Bollinger Patents Passthrough Cargo Gate for Pickup/SUV

Matt Posky
by Matt Posky
bollinger patents passthrough cargo gate for pickup suv

The automotive industry’s sudden interest in all-electric pickups may have been surprising initially, but they’ve since offered a few perks that have helped us understand why companies are suddenly so smitten with the concept. When Rivian first showed its pickup in 2018, it came with some interesting storage solutions that were only possible because it doesn’t need to worry about things like a driveshaft tunnel or a crowded engine bay. We wouldn’t call them game changers but they certainly opened the door (literally) for new storage options and we’re beginning to see this take ever-more impressive forms.

Bollinger Motors has recently patented a passthrough gate that allows one to slot exceptionally long cargo all the way through the vehicle. Officially, they’re two separate patents that work in tandem to allow pickup owners a spot to stash up to 16 feet of lumber — or more if one doesn’t mind it hanging out the front and/or back of the vehicle. Just be sure to tie things down so you don’t accidentally create a brake-launched tarmac torpedo.

“Passthrough” and “Frunkgate” are two items Bollinger is obviously proud of and they’re supposed to be coming as options for the B1 and B2 once they’ve entered into production. As an EV startup, there’s little reason to assume the brand will adhere to any timetables — especially with the world coming to an end. But the plan is to start building the world’s only heavy-duty pickups that are entirely dependent upon electricity by the end of 2021.

Bollinger has said that the frunk (the empty void where an engine would normally be) provides 8.6 cubic feet of space by itself. However, it’s also capable of accepting items sent through the cabin, just as Passthrough does for the back half of the truck. While this doesn’t end our suspicions that modern EVs lack the kind of energy density that would make towing long-range towing a repeat endeavor, it shows they may be able to make up for it in other ways until the engineers can even the score. The manufacturer also seems to have considered this. CEO Robert Bollinger recently told Car & Driver that he set out to make a pickup that agreed with his farm — and that’s where we think it will excel most.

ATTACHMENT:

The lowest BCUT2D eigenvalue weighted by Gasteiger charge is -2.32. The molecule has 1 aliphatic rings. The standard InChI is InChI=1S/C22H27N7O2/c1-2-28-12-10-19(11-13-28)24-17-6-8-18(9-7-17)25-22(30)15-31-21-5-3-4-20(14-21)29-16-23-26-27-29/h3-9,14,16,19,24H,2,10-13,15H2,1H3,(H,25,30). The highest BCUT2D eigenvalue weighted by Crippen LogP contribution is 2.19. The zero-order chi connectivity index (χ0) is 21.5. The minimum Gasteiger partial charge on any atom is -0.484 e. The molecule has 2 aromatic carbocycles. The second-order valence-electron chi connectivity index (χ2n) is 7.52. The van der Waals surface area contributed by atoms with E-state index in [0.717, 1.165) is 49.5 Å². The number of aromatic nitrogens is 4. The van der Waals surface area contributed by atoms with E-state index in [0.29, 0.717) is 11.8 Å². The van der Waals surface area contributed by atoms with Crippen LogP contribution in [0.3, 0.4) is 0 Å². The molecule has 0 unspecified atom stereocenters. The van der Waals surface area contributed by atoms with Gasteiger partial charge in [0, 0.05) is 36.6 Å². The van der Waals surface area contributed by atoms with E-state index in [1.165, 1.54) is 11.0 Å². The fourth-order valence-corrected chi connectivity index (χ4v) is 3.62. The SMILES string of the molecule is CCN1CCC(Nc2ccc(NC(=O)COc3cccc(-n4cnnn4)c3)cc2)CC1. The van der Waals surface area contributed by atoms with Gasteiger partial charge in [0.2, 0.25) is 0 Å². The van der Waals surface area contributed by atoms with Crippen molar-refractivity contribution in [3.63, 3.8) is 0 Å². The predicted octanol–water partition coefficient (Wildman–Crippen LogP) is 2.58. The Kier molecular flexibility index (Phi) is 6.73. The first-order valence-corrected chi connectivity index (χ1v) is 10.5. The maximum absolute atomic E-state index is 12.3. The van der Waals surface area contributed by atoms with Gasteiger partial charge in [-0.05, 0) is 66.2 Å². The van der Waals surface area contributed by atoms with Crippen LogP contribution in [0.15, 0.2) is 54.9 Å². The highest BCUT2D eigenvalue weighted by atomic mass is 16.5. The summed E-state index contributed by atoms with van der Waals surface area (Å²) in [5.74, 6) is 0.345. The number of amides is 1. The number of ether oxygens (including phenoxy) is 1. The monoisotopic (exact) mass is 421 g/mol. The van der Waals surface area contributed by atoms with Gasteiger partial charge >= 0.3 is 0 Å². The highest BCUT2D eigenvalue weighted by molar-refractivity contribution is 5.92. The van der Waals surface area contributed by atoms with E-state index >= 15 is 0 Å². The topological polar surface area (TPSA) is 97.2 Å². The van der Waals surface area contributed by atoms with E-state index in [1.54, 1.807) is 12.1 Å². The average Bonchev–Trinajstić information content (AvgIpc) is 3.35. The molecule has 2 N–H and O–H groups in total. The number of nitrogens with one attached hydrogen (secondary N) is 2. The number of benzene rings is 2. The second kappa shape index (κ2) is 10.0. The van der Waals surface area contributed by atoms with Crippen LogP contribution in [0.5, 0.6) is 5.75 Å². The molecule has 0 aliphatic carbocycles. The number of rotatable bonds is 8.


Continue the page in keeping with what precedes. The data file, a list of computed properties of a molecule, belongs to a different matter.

The Bollinger EVs are priced and designed to give the Mercedes-Benz G-Class (and eventually Cybertruck) some company on L.A.’s Rodeo Drive. But they’ll probably be more at home among the oddly high number of off-roaders modified with ICON parts found in trendy New York neighborhoods. Still, it seems ideal for doing jobs around your country estate — which those buying a $125,000 electric pickup can easily afford.

Nothing about Bollinger’s aerodynamics shout “put me on a highway.” Instead, they seem to be asking you to run the truck up a grassy hill — fully loaded at modest speeds. Following its hard day of work, the Bollinger can then be charged overnight at home and made ready for the morning jaunt to the great breakfast spot the spouse keeps talking about.

“We started with a clean sheet of paper and how can we make trucks better? And what if we were just to land on Planet Earth and come up with our own idea of what a truck should do? What would be in it? So we threw all that kind of stuff into this truck. And a whole new layout. So this patent reflects that,” Bollinger explained to Car & Driver.

Structurally similar, both the B2 and B1 carry the same six-figure price tag and use the brand’s “e-chassis” skateboard platform. The B1 just happens to use an enclosed SUV-style body while the B2 serves as a slightly longer pickup. Bollinger said their shared dual-motor system puts out 614 horsepower and 668 pound-feet of instantaneous torque and claimed their approach, departure and break-over angles will all surpass that of the Jeep Wrangler. Payload is estimated to be roughly 5,200 pounds, with a towing capacity of 7,500 pounds.

That’s not quite what one would expect from an HD pickup but at least makes it useful enough to get some jobs done that the Chevrolet Colorado cannot. We’re just wondering how the range is impacted when working with a full load.

[Images: Bollinger Motors]

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4 of 18 comments
  • Kevin 35 grand if a 2 door but not a 4 door!
  • Kevin 35 grand USD for a 57 wagon that still needs lots of work such as spindles body work and what ever else maybe 25 but 35 no thanks I'll stick with what I have. Floor pans replaced and whatever else my 68 chevelle I paid $4800.00 USD 20 years ago and is all original.
  • FreedMike Needs a few more HP to really spice things up...
  • Oberkanone Absolute insanity on our public roads! A danger to society. Bravo Dodge!
  • Lou_BC Cool car but 35k USD?